Town angry with northwest PA nepotism policy violation


By Rachel Martin |

PITTSBURGH — Residents of Millcreek Township, nestled against Erie in northwest Pennsylvania, are unhappy about the township hiring a supervisor’s niece.

While a majority of the supervisors agree the hiring violates the township’s nepotism policy, the decision will still apparently stand.

HIRING BROUHAHA: Millcreek Township has experienced a nepotism controversy, after two of three township supervisors voted to hire the niece of one for a top administrative position.

The controversial decision was made at the Nov. 11 Board of Supervisors meeting. Ashley Marsteller was hired as the township’s director of the Parks and Recreation department, a full-time position that pays $52,000.

Marsteller, the niece of Supervisor Rick Figaski, was chosen over some 50 applicants for the job.

Figaski and Supervisor John Groh voted in favor, even after Supervisor Brian McGrath raised concerns that hiring Marsteller would violate the township nepotism policy.

The policy states “no relative of any Millcreek Township employee at the level of Department Head, Chief, and no relative of any Appointed Official under the Second Class Township Code shall be eligible for employment by Millcreek Township.”

Nieces are specifically included.

The township’s employment application restates the policy, and the applicant signs under the statement “I have read the above listed Millcreek Township policy regarding the employment of relatives and certify that my employment would not violate this policy.”

The issue has certainly raised the ire of some — including four pages of spirited comments on one community forum.

“Millcreek must have gotten dozens of applications for a position like that. I find it hard to believe that a part-time lifeguard was the most qualified. I can’t wait to watch this meeting to see Figaski try to squirm his way out of this taxpayer screwing.”

-creeker, Reading, PA

“The issue is something that I have complained about on this site for years, Erie hires their own, who are usually less than qualified and as a result the region is disintegrating. NW PA has become an incestuous cesspool surpassed only by Luzerne County and the City of Philadelphia for its corruption.”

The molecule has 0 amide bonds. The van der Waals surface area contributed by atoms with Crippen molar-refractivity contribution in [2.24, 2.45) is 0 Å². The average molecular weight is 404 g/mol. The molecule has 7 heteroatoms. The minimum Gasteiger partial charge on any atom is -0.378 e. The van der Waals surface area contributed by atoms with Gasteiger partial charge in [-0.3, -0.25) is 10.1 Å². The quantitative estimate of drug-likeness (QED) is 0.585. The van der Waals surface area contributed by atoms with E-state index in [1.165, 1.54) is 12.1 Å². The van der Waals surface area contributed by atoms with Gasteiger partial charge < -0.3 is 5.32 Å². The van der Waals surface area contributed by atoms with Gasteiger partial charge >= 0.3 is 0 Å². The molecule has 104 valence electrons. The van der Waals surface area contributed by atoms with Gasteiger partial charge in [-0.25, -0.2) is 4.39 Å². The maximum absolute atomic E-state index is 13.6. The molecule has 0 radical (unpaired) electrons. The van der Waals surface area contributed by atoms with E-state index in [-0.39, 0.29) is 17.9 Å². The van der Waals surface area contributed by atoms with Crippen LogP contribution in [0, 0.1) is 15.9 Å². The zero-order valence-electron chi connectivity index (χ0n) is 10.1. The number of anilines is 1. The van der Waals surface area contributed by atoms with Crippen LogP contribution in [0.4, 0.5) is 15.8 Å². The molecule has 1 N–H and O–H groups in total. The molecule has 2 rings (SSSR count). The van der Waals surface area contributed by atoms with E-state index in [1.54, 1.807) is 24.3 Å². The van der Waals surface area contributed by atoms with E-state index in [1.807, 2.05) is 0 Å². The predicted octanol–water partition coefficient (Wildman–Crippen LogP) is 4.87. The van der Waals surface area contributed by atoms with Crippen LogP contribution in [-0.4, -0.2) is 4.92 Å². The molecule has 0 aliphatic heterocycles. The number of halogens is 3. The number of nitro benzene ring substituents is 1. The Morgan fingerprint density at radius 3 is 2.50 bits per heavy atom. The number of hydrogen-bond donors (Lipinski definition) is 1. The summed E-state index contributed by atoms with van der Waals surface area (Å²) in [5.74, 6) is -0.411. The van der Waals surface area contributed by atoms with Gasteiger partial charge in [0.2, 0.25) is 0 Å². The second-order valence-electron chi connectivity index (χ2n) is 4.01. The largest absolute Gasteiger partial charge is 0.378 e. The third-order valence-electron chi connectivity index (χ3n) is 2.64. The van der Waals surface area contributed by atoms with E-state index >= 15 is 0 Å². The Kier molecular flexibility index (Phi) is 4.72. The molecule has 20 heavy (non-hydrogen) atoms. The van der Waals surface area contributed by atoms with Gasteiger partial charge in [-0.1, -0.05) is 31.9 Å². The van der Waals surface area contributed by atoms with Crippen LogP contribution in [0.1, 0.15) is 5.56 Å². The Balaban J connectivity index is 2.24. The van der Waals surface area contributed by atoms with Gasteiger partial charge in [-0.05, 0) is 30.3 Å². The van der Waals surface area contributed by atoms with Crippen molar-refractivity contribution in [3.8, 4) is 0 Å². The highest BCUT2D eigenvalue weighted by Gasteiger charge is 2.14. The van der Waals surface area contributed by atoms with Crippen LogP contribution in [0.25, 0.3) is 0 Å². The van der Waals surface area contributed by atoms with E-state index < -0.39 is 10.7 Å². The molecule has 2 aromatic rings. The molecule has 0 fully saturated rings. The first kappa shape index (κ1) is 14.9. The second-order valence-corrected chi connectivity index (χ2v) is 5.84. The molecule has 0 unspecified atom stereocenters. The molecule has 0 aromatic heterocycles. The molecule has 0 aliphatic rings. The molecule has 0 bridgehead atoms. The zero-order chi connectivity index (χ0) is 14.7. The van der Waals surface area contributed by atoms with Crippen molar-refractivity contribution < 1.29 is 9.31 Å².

-sick of entitlement, Erie, PA

McGrath and Groh confirmed that they’ve received many questions and comments about the hiring.

Figaski did not return multiple requests for comment.

Groh said that one of the biggest issues is lack of communication between the supervisors. “This girl made it through three rounds of interviews — nothing was ever raised, by anybody,” Groh told

Until the meeting, anyway.

In contrast, “My understanding was that our director of HR made everyone aware of the nepotism issue,” said McGrath. He had checked and “our labor attorney said that it clearly violated (the nepotism policy).”

Groh said he checked with the attorney after the meeting and was told “the hiring was contrary to township policy.”

Another issue regards interpretation. Even though it is very clearly stated — certain relatives of elected or higher official are simply not “eligible” for employment — it has not been evenly implemented.

Marsteller has been employed part-time by the township for the past 14 years, most recently as a pool supervisor. In an earlier interview, Figaski said supervisors voted unanimously to hire her each season, so over the five years Figaski that been a supervisor McGrath voted to reappoint her 20 times.

McGrath acknowledged he voted to employ her previously. He said that she had been employed there, in that part-time job at $10 an hour, long before Figaski was in office, so it didn’t seem fair not to allow it.

But hiring her as a department head was a “significant difference,” McGrath said.

Groh disagrees about Marsteller’s status, as well. He said he thought Marsteller had been a permanent part-time employee, and not one who had to be rehired each season.

Marsteller could not be reached for comment.

At the next meeting, Groh read from a statement — also provided to — in which he apologized. “Although most Millcreek residents are angered with my actions, no one is tougher on me than myself,” he said. “I wish to offer my sincere apology to Millcreek residents for not knowing all the facts before making a decision. I assure you it will not happen again.”

McGrath said there has been no discussion among the supervisors about any vote to rescind the hiring decision. “She’s a smart young lady. I think she’ll be able to gain the experience to do the job.”